One week after losing a major fundraiser when fugitive financier Norman Hsu was arrested in Colorado, the presidential campaign of Sen. Hillary Clinton (D-NY) today attempted to compensate for the loss of Hsu by reaching out to other fugitives.
"Say what you will about Norman, the dude raised $850,000 for us," said one Clinton aide. "It's not going to be easy filling Hsu's shoes."
As part of her new push to sign up fugitive financiers for her campaign, Sen. Clinton abruptly canceled campaign stops in Iowa today to attend a special town hall meeting in the Cayman Islands.
Speaking to an audience made up entirely of fugitive financiers, Sen. Clinton said, "I am running so that you don't have to."
Vying for his own share of the fugitive financiers' support, former Sen. John Edwards (D-NC) sounded a similar theme during a campaign stop at a fortified compound in the Bahamas.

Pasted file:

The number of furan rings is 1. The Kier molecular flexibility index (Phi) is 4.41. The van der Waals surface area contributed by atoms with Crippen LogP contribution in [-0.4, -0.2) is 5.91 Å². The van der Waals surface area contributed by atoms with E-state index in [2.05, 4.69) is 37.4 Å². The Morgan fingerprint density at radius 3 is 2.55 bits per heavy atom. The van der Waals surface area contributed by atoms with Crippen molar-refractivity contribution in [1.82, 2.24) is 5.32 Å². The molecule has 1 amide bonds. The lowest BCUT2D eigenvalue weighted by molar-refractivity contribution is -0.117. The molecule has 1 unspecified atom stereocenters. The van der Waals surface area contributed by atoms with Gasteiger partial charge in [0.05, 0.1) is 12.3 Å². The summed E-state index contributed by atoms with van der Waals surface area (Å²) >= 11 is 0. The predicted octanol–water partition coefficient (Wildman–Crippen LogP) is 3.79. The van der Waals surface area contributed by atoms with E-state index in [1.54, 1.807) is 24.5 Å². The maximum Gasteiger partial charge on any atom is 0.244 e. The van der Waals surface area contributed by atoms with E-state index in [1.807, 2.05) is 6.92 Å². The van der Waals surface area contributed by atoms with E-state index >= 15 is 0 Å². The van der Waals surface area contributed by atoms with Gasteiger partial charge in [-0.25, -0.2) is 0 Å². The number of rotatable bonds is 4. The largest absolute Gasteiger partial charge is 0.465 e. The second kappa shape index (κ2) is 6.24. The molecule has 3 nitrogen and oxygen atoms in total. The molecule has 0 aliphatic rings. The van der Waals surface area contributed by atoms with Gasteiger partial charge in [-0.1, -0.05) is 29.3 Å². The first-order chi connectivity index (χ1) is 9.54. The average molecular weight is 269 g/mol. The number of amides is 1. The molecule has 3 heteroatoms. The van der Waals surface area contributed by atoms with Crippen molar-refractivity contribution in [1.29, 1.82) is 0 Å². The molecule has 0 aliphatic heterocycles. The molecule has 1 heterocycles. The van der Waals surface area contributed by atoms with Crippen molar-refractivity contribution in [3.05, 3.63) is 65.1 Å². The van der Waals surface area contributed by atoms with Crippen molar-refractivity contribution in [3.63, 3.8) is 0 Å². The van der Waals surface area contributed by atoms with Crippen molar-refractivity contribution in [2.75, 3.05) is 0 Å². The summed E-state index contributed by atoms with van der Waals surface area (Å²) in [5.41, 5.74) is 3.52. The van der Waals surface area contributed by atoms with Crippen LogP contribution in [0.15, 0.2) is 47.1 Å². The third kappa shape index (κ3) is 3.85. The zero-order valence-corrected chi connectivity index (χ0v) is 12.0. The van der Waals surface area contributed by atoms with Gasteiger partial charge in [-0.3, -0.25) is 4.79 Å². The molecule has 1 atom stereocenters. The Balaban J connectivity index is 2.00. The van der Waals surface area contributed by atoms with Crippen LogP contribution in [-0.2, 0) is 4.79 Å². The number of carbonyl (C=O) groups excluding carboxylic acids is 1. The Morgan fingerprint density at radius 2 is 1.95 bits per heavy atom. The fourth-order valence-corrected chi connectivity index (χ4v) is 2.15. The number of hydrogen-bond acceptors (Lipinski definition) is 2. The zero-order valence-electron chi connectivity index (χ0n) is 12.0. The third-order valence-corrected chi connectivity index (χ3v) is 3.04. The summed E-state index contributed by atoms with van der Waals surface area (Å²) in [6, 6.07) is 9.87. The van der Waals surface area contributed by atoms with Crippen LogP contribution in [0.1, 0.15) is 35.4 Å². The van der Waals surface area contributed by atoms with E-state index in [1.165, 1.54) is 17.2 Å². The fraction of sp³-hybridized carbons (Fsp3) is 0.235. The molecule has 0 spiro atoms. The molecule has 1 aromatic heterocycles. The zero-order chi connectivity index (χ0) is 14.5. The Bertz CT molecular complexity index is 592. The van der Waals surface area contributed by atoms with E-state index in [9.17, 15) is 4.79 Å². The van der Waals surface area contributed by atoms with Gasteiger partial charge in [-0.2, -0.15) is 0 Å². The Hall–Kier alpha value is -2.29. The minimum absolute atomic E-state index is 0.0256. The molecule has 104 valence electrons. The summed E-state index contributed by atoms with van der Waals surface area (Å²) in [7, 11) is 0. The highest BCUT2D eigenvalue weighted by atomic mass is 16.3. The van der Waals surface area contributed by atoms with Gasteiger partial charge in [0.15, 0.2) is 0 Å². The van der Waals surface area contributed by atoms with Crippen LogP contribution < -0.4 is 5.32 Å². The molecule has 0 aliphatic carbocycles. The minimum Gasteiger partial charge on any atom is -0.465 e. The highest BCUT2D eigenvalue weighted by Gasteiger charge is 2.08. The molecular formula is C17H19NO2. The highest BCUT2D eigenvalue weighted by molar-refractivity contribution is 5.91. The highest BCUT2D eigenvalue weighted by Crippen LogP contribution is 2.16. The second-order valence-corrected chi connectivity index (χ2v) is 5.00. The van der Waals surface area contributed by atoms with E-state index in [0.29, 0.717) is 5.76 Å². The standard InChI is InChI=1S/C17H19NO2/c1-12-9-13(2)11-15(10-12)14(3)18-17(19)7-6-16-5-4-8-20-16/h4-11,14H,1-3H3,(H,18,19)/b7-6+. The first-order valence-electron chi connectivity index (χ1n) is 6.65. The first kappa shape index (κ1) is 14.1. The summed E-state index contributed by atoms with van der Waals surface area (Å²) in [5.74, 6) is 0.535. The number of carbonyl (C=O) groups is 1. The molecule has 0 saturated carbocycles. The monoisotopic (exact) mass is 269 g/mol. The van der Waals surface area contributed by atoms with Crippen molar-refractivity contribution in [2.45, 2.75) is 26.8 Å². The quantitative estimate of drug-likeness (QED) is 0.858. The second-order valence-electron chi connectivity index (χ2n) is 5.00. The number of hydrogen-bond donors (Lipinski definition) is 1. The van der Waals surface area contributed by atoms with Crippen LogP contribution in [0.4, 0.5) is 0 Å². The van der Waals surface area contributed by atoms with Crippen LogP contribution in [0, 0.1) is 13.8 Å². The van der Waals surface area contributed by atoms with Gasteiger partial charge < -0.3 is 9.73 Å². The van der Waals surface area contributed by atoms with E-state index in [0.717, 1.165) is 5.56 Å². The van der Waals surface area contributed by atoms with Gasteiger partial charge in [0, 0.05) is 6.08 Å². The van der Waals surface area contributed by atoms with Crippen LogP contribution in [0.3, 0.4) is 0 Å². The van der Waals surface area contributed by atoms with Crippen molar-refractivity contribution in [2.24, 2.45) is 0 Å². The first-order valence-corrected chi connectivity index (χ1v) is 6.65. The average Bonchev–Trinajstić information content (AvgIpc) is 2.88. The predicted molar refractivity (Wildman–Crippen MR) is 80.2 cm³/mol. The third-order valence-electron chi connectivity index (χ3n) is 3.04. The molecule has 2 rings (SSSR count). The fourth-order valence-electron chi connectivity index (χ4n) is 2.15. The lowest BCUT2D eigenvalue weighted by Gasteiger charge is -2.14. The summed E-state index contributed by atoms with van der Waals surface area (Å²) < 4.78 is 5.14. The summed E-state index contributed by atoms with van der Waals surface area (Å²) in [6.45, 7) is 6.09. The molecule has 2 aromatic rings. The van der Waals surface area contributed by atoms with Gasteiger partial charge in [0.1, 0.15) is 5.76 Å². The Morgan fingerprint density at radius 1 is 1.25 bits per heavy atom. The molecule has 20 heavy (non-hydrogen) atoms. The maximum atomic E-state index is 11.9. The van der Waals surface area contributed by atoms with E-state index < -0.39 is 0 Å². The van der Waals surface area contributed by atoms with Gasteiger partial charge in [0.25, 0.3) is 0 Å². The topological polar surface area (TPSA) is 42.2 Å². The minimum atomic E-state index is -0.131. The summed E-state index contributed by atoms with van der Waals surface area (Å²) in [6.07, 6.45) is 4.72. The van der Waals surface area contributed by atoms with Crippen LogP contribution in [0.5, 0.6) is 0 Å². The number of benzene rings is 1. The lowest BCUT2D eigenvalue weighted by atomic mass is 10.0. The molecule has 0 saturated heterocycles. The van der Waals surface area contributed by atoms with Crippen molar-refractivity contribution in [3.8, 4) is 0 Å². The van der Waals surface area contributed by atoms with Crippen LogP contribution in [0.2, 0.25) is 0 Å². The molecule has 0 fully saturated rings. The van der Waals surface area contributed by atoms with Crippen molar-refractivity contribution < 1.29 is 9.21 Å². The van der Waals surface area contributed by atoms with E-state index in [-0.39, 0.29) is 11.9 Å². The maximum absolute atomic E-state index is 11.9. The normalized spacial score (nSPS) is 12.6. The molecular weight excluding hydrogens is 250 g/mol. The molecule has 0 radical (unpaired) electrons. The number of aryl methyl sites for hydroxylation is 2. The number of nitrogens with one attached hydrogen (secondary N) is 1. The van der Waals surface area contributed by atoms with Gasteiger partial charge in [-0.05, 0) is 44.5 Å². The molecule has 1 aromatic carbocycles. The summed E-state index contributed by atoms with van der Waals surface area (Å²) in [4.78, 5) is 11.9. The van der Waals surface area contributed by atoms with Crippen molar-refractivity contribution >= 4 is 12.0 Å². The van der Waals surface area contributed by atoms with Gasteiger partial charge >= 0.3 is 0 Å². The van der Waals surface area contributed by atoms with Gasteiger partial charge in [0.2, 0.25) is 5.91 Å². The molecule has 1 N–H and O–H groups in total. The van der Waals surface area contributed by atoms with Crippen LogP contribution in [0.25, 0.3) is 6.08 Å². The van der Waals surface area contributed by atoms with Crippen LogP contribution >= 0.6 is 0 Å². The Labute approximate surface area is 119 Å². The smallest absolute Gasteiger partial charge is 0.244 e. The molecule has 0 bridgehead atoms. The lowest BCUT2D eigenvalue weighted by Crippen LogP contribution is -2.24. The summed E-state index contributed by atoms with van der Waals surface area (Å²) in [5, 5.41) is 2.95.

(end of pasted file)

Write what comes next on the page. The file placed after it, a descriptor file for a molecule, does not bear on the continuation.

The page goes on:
"I have often said that my father was a mill worker," Sen. Edwards told his audience, "but my mother was a fugitive financier."
Davis Logsdon, head of the political science department at the University of Minnesota, said that fugitive financiers could be a key voting bloc in the 2008 election: "I think they are going to be what soccer moms were in 2000."
But Mr. Logsdon warned that wooing this key demographic would not be without its challenges: "Direct mail campaigns don't work well with them, because most of them don't have an address."
Elsewhere, President Bush refuted Alan Greenspan's charge that he seemed "bored" by economics, telling reporters, "I'm much more bored by education, health care and the environment."
Andy Borowitz is a comedian and writer whose work appears in The New Yorker and The New York Times, and at his award-winning humor site, BorowitzReport.com. He appears with Arianna Huffington and Mo Rocca at the 92nd Street Y in NYC on Wednesday Nov 7 at 8 PM. For tickets go to 92y.org.